A team of explorers announced that they had found a sunken Japanese ship transporting Allied prisoners when it was torpedoed off the coast of the Philippines in 1942, resulting in Australia’s largest naval loss in wartime totaling 1,080 lives.
The wreckage of the Montevideo Maru was found after 12 days of searching at a depth of more than 4,000 meters (13,120 feet) – deeper than the Titanic – off Luzon Island in the South China Sea, using an autonomous underwater vehicle with built-in sonar.
There will be no efforts to remove artifacts or human remains out of respect for the families of those who have died, said a statement on Saturday from the Sydney-based Silentworld Foundation, a non-profit organization dedicated to archeology and maritime history. It participated in the mission together with Dutch deep-sea survey specialists Fugro and the Australian Ministry of Defence.
Australian Prime Minister Anthony Albanese said, “The extraordinary effort behind this discovery speaks to the enduring truth of Australia’s solemn national promise to remember and honor those who have served our country.” “This is the heart and soul of lest we forget.”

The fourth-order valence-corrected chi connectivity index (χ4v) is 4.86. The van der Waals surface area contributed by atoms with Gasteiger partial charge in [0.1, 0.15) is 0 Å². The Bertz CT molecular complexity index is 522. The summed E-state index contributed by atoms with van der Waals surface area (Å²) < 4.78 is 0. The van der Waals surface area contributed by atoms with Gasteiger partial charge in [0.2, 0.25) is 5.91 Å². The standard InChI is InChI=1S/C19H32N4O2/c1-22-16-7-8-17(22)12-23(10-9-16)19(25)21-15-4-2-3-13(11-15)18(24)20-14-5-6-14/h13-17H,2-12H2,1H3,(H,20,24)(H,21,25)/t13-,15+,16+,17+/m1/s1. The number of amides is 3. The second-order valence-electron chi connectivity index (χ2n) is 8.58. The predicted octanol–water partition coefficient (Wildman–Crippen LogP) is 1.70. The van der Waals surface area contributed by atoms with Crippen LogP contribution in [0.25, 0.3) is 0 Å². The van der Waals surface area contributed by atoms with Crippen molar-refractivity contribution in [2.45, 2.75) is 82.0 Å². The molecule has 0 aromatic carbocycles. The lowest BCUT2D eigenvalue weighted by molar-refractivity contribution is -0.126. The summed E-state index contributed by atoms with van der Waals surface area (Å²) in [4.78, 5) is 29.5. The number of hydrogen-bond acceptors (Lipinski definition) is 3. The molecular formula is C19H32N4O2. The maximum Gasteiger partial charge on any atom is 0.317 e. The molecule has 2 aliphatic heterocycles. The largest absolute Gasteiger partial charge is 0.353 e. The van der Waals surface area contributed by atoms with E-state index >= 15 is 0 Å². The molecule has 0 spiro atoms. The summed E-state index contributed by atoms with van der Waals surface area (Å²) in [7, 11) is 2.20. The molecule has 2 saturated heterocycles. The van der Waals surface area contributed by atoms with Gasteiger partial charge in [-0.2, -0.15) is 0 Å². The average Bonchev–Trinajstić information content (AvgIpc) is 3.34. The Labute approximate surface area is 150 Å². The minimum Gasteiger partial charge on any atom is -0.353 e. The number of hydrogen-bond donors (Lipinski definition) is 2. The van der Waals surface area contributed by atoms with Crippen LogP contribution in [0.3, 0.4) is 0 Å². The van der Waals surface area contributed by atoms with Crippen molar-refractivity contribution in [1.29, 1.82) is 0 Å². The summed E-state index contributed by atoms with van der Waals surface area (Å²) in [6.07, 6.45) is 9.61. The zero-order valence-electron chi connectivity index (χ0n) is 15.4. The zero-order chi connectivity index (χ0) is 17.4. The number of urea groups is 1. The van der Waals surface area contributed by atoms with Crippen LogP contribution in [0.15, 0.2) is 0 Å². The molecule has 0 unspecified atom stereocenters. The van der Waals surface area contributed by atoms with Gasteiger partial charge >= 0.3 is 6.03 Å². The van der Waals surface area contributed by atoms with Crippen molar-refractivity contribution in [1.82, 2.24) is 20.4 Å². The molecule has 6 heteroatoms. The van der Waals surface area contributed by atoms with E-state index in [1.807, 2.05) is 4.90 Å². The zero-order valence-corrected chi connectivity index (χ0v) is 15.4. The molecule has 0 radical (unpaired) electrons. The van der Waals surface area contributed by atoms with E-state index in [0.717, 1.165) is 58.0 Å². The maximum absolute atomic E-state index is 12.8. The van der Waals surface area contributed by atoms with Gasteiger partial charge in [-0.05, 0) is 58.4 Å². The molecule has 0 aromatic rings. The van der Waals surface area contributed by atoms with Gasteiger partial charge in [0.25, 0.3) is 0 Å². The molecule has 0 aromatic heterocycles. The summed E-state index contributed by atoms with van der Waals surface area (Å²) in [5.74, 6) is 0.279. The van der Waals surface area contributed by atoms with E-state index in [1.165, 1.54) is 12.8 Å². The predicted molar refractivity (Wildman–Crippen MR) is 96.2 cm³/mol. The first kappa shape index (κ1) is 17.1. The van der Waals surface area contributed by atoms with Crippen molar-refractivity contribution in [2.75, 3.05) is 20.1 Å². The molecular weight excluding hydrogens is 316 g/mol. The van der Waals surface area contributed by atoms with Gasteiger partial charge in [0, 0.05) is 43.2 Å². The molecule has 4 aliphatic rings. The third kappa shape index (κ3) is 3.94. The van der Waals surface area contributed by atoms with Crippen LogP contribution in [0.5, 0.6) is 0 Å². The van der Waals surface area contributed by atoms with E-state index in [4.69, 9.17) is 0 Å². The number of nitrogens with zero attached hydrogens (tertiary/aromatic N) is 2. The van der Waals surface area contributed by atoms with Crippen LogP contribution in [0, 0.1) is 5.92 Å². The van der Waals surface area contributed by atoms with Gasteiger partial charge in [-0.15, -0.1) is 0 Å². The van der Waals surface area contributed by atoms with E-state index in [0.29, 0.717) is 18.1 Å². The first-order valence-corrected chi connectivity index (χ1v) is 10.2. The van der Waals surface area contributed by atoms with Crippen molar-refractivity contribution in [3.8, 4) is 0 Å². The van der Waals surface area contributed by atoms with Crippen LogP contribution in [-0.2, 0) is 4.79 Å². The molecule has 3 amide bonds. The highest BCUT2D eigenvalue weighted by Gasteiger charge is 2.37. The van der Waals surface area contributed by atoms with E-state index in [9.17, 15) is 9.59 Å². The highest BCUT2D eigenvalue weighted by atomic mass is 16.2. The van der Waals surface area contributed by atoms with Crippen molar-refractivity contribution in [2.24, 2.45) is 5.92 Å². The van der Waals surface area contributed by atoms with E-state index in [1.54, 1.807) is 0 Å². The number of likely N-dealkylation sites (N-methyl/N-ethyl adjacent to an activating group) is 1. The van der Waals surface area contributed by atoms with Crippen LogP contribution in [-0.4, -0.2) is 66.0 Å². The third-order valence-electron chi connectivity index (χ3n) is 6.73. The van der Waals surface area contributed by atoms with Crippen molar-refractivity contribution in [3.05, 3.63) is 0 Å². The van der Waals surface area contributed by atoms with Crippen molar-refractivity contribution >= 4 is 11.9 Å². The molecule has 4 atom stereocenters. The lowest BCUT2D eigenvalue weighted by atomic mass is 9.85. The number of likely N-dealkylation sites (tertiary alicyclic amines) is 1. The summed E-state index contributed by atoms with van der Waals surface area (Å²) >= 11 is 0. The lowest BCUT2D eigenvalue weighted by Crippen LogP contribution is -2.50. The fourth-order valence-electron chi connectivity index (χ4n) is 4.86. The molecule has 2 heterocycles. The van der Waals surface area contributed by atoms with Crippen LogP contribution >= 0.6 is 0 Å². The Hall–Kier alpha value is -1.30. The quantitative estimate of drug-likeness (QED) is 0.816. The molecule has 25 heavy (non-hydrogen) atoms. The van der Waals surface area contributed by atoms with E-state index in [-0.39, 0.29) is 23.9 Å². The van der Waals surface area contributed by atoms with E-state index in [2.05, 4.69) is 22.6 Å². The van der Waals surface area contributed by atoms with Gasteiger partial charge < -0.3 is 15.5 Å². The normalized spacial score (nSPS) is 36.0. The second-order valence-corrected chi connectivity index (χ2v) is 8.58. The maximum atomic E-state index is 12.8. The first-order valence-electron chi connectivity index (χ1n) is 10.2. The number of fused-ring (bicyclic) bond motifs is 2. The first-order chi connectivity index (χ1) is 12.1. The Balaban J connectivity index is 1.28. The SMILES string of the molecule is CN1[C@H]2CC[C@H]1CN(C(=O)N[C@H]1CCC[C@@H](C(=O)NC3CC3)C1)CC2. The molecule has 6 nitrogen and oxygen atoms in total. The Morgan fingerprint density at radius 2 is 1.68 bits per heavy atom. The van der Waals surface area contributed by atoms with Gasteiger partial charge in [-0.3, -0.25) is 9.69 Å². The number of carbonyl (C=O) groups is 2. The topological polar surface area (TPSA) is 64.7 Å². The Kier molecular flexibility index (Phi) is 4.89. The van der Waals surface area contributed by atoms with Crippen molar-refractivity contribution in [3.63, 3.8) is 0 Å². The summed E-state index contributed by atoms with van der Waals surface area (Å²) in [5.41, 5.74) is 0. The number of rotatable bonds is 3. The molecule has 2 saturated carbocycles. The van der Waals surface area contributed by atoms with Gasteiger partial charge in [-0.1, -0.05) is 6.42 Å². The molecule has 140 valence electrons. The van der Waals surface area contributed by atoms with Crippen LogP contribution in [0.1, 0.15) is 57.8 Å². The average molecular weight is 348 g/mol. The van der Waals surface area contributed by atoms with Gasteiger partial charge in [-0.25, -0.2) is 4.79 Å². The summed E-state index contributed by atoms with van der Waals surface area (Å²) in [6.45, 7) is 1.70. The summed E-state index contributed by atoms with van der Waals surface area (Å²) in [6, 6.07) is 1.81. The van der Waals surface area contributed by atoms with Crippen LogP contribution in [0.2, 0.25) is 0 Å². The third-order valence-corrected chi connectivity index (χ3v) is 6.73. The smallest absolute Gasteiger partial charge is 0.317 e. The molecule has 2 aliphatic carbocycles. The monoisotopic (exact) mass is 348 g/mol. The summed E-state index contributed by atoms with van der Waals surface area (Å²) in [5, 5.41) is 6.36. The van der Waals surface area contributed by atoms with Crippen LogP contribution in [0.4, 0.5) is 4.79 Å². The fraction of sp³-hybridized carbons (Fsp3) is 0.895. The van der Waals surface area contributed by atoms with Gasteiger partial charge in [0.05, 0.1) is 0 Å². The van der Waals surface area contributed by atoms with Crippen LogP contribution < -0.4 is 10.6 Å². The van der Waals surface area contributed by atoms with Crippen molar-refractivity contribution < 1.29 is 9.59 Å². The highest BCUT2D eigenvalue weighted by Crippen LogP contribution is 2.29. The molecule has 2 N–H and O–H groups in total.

The Montevideo Maru was transporting prisoners and civilians captured after the fall of Rabaul in Papua New Guinea. The ship was not marked as carrying prisoners of war, and on July 1, 1942, the American submarine Sturgeon, after chasing the ship all night, fired four torpedoes, found their target, and sank the ship in less than 10 minutes.
Among the dead were 1,080 people from 14 countries, including 979 Australians.
“Families had waited years for news of their missing loved ones, before learning of the tragic outcome of the drowning,” said John Mullen, director of Silentworld. “Some never accepted that their loved ones were among the victims. Today, by finding the Ark, we hope to bring closure to the many families devastated by this terrible disaster.”
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